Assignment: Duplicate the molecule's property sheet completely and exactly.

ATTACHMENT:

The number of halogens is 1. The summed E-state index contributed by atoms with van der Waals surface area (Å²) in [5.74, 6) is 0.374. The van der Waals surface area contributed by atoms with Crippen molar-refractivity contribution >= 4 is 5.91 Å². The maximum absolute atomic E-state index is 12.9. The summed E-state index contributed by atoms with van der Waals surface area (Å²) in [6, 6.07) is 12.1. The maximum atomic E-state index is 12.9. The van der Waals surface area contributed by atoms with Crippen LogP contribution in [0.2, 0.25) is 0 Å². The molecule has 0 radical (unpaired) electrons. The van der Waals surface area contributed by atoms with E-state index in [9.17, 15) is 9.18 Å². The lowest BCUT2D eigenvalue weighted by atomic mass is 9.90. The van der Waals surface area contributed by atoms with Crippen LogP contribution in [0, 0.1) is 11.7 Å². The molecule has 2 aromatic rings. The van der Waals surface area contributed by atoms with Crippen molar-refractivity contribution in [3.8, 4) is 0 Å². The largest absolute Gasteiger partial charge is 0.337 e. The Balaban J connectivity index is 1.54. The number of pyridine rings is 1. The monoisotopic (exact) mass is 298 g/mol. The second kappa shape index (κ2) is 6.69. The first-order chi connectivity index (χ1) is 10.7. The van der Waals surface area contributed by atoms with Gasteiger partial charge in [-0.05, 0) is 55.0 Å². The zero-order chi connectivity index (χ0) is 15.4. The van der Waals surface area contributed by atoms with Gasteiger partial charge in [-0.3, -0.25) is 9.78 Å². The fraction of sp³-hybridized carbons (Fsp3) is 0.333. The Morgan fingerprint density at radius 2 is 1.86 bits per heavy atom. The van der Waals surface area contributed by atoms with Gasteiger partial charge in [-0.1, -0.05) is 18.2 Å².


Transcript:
The number of halogens is 1. The summed E-state index contributed by atoms with van der Waals surface area (Å²) in [5.74, 6) is 0.374. The van der Waals surface area contributed by atoms with Crippen molar-refractivity contribution >= 4 is 5.91 Å². The maximum absolute atomic E-state index is 12.9. The summed E-state index contributed by atoms with van der Waals surface area (Å²) in [6, 6.07) is 12.1. The maximum atomic E-state index is 12.9. The van der Waals surface area contributed by atoms with Crippen LogP contribution in [0.2, 0.25) is 0 Å². The molecule has 0 radical (unpaired) electrons. The van der Waals surface area contributed by atoms with E-state index in [9.17, 15) is 9.18 Å². The lowest BCUT2D eigenvalue weighted by atomic mass is 9.90. The van der Waals surface area contributed by atoms with Crippen LogP contribution in [0, 0.1) is 11.7 Å². The molecule has 2 aromatic rings. The van der Waals surface area contributed by atoms with Crippen molar-refractivity contribution in [3.8, 4) is 0 Å². The largest absolute Gasteiger partial charge is 0.337 e. The Balaban J connectivity index is 1.54. The number of pyridine rings is 1. The monoisotopic (exact) mass is 298 g/mol. The second kappa shape index (κ2) is 6.69. The first-order chi connectivity index (χ1) is 10.7. The van der Waals surface area contributed by atoms with Gasteiger partial charge in [-0.05, 0) is 55.0 Å². The zero-order chi connectivity index (χ0) is 15.4. The van der Waals surface area contributed by atoms with Gasteiger partial charge in [-0.3, -0.25) is 9.78 Å². The fraction of sp³-hybridized carbons (Fsp3) is 0.333. The Morgan fingerprint density at radius 2 is 1.86 bits per heavy atom. The van der Waals surface area contributed by atoms with Gasteiger partial charge in [-0.1, -0.05) is 18.2 Å².